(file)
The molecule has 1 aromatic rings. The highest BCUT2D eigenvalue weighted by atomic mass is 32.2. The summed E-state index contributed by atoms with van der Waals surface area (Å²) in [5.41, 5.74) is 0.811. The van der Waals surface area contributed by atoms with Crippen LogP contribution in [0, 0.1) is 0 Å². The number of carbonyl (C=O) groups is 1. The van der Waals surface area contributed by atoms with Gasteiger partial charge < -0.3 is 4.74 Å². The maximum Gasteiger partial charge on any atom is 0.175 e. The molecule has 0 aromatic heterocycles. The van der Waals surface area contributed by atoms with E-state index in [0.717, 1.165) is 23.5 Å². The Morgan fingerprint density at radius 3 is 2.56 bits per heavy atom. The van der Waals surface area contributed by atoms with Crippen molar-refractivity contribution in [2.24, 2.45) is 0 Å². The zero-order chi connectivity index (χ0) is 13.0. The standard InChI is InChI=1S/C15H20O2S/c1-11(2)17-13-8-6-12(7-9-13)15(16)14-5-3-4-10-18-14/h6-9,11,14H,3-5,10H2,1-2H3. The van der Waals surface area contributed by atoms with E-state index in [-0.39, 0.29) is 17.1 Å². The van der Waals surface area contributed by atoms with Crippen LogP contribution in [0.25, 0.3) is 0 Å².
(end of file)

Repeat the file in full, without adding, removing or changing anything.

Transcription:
The molecule has 1 aromatic rings. The highest BCUT2D eigenvalue weighted by atomic mass is 32.2. The summed E-state index contributed by atoms with van der Waals surface area (Å²) in [5.41, 5.74) is 0.811. The van der Waals surface area contributed by atoms with Crippen LogP contribution in [0, 0.1) is 0 Å². The number of carbonyl (C=O) groups is 1. The van der Waals surface area contributed by atoms with Gasteiger partial charge < -0.3 is 4.74 Å². The maximum Gasteiger partial charge on any atom is 0.175 e. The molecule has 0 aromatic heterocycles. The van der Waals surface area contributed by atoms with E-state index in [0.717, 1.165) is 23.5 Å². The Morgan fingerprint density at radius 3 is 2.56 bits per heavy atom. The van der Waals surface area contributed by atoms with Crippen molar-refractivity contribution in [2.24, 2.45) is 0 Å². The zero-order chi connectivity index (χ0) is 13.0. The standard InChI is InChI=1S/C15H20O2S/c1-11(2)17-13-8-6-12(7-9-13)15(16)14-5-3-4-10-18-14/h6-9,11,14H,3-5,10H2,1-2H3. The van der Waals surface area contributed by atoms with E-state index in [-0.39, 0.29) is 17.1 Å². The van der Waals surface area contributed by atoms with Crippen LogP contribution in [0.25, 0.3) is 0 Å².